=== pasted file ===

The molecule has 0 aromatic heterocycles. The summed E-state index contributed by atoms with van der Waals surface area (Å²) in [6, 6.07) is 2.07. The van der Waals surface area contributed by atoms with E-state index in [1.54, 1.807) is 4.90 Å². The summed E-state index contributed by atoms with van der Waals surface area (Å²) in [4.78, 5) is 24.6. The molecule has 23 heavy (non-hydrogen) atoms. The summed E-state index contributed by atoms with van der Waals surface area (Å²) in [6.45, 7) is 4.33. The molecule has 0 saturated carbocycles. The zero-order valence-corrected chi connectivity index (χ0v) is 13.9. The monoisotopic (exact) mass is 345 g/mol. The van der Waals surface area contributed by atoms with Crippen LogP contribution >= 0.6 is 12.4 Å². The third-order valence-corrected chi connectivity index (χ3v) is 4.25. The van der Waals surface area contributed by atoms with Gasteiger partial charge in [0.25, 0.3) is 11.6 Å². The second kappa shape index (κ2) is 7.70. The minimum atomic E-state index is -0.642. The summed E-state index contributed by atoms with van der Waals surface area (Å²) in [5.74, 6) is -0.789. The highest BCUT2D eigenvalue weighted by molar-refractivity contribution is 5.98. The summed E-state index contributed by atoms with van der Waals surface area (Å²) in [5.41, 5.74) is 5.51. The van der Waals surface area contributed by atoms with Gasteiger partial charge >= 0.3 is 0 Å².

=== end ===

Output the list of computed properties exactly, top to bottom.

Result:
The molecule has 0 aromatic heterocycles. The summed E-state index contributed by atoms with van der Waals surface area (Å²) in [6, 6.07) is 2.07. The van der Waals surface area contributed by atoms with E-state index in [1.54, 1.807) is 4.90 Å². The summed E-state index contributed by atoms with van der Waals surface area (Å²) in [4.78, 5) is 24.6. The molecule has 23 heavy (non-hydrogen) atoms. The summed E-state index contributed by atoms with van der Waals surface area (Å²) in [6.45, 7) is 4.33. The molecule has 0 saturated carbocycles. The zero-order valence-corrected chi connectivity index (χ0v) is 13.9. The monoisotopic (exact) mass is 345 g/mol. The van der Waals surface area contributed by atoms with Crippen LogP contribution >= 0.6 is 12.4 Å². The third-order valence-corrected chi connectivity index (χ3v) is 4.25. The van der Waals surface area contributed by atoms with Gasteiger partial charge in [0.25, 0.3) is 11.6 Å². The second kappa shape index (κ2) is 7.70. The minimum atomic E-state index is -0.642. The summed E-state index contributed by atoms with van der Waals surface area (Å²) in [5.74, 6) is -0.789. The highest BCUT2D eigenvalue weighted by molar-refractivity contribution is 5.98. The summed E-state index contributed by atoms with van der Waals surface area (Å²) in [5.41, 5.74) is 5.51. The van der Waals surface area contributed by atoms with Gasteiger partial charge >= 0.3 is 0 Å².